1. Why should common.jl not be reloaded? Is it that the data shouldn’t be reloaded?
  2. If you know that you always load common.jl at start, why do the other scripts need to load it? Is it that you want it to be possible to run the scripts as julia data_analysis.jl so the includes have to be there?
  3. Does data_extraction.jl and data_analysis.jl not have anything to do with eachother?

I don’t think it is Unitful by itself at least, since I can create a workflow that seems similar to the one you mention.

common.jl

if @isdefined common_provided
    println("common.jl already loaded")
else
    println("common.jl not loaded. Loading...")
    using DataFrames, Unitful

    df_model_master = DataFrame(a=1:4, b=randn(4))

    common_provided = true
    println("Done!")
end

constants.jl

if @isdefined constants_provided
    println("constants.jl already loaded")
else
    println("constants.jl not loaded. Loading...")

    include("common.jl");

    df_model_master[!,:a] = df_model_master[:,:a] .* u"W"
    df_model_master[!,:b] = df_model_master[:,:b] .* u"W"

    constants_provided = true
    println("Done!")
end

data_analysis.jl

include("constants.jl")

@show df_model_master

With these files I can now start the REPL and first include common.jl and the run the data_analysis.jl without any problem.

julia> include("common.jl") # Load common first
common.jl not loaded. Loading...
Done!

julia> include("data_analysis.jl") # Load data_analysis, common won't be loaded again
constants.jl not loaded. Loading...
common.jl already loaded
Done!
df_model_master = 4×2 DataFrame
 Row │ a          b
     │ Quantity…  Quantity…
─────┼──────────────────────────
   1 │       1 W     0.665569 W
   2 │       2 W  -0.00197223 W
   3 │       3 W     -1.10029 W
   4 │       4 W      2.14784 W
4×2 DataFrame
 Row │ a          b
     │ Quantity…  Quantity…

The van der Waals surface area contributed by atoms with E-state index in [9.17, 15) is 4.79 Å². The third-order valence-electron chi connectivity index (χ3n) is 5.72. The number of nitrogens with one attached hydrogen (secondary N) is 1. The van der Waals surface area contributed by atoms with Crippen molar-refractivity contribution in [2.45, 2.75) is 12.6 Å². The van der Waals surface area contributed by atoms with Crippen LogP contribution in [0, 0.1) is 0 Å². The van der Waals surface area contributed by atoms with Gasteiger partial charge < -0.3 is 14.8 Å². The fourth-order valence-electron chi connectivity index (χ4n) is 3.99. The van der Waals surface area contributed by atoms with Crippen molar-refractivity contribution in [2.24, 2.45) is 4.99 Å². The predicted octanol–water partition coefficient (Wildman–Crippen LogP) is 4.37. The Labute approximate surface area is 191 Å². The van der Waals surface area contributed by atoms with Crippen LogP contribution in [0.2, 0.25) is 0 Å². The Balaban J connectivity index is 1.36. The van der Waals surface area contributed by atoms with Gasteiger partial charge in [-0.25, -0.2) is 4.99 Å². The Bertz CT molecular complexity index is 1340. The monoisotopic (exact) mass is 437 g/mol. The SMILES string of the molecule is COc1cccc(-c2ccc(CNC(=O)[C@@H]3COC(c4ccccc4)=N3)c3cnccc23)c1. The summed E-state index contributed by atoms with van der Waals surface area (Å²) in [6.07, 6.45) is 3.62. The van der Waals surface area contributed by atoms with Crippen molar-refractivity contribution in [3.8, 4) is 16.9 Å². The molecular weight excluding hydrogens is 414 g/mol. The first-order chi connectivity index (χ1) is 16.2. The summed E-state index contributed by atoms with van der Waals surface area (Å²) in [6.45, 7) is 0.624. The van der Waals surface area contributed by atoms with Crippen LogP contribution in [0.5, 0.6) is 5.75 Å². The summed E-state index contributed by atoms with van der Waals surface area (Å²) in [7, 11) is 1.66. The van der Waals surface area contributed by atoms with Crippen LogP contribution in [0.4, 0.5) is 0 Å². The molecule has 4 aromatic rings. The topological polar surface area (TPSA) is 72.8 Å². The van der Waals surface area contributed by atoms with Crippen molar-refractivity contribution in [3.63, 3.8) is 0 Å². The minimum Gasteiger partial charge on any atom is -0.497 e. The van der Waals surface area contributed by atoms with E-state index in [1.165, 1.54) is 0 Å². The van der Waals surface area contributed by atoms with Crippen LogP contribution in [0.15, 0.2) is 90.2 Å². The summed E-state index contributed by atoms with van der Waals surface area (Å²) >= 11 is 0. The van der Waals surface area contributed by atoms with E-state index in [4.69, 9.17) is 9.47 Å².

─────┼──────────────────────────
   1 │       1 W     0.665569 W
   2 │       2 W  -0.00197223 W
   3 │       3 W     -1.10029 W
   4 │       4 W      2.14784 W

For posting the full code, I think it would be nice if you could try to create an MWE, which most likely is not going to be the full files you have, but rather something smaller that is stripped of the things that are not necessary to recreate the strange behaviour (Minimum Working Example).
I took some time to do this guesswork, but as we see it didn’t really get us anywhere, and in general you are much more likely to get people to help you if you already provide an MWE since that makes it much easier to both understand the problem and debug it.
Many times I would also say that the process of creating an MWE can help you solve the problem yourself.

C++ compiler vendors are still struggling to implement C++20 modules in 2023, and here you are in Julia, trying to use includes instead.

I strongly suggest putting this code into modules.
You can then using the module as many times as you’d like; the header-guards are built in.
The module will also be precompilable.

To put these in a load path, I’d put them in a package and ] dev it. Creating packages is easy with:

You could create one package for each of common, constants, etc. Or one package with multiple modules, if that’s what you’d prefer.

Either way, I’d definitely use modules instead of trying to use header guards. That’s why we have them, and why languages like C++ are trying to transition to them.

EDIT:
I also avoid the PktTemplates wizard, because it is nice to be able to just hit up in the search history and get a generic template. E.g., typing t = PkgT and hitting up, I get:

t = PkgTemplates.Template(user="chriselrod",plugins=[Git(ignore=["*#*", "*~", "*#*#"],branch="main",ssh=true),CompatHelper(),GitHubActions(),Codecov(),Documenter{GitHubActions}()]);
PkgTemplates.generate(t, "MyNewPkgName") # PkgT [up]

Most people will probably want to use a different user=.

So creating a new package only takes me a few seconds. The skeleton is all there, so all that’s left is deving it and filling out the code.

6 Likes

Correct!

I’ve seen problems in assigning units from Unitful multiple times, but that is a fairly minor problem. The major drawback is that as my input data grow, common.jl and constants.jl will have to load huge chunks of data, and it will become progressively slower. Granted, it can still be done, but I wanted to optimize (the same reason why I’m using a sysimage rn).

Correct.

In a way, no: data_extraction.jl populates a CSV with the data I need, and data_analysis.jl is (one of the many) analysis script I wish to run. Since computing the CSV is expensive, I run data_extraction.jl only periodically, while data_analysis.jl should load the saved version of the CSV. Since I do this in constants.jl, I (think I) need to NOT execute constants.jl when I extract the new data.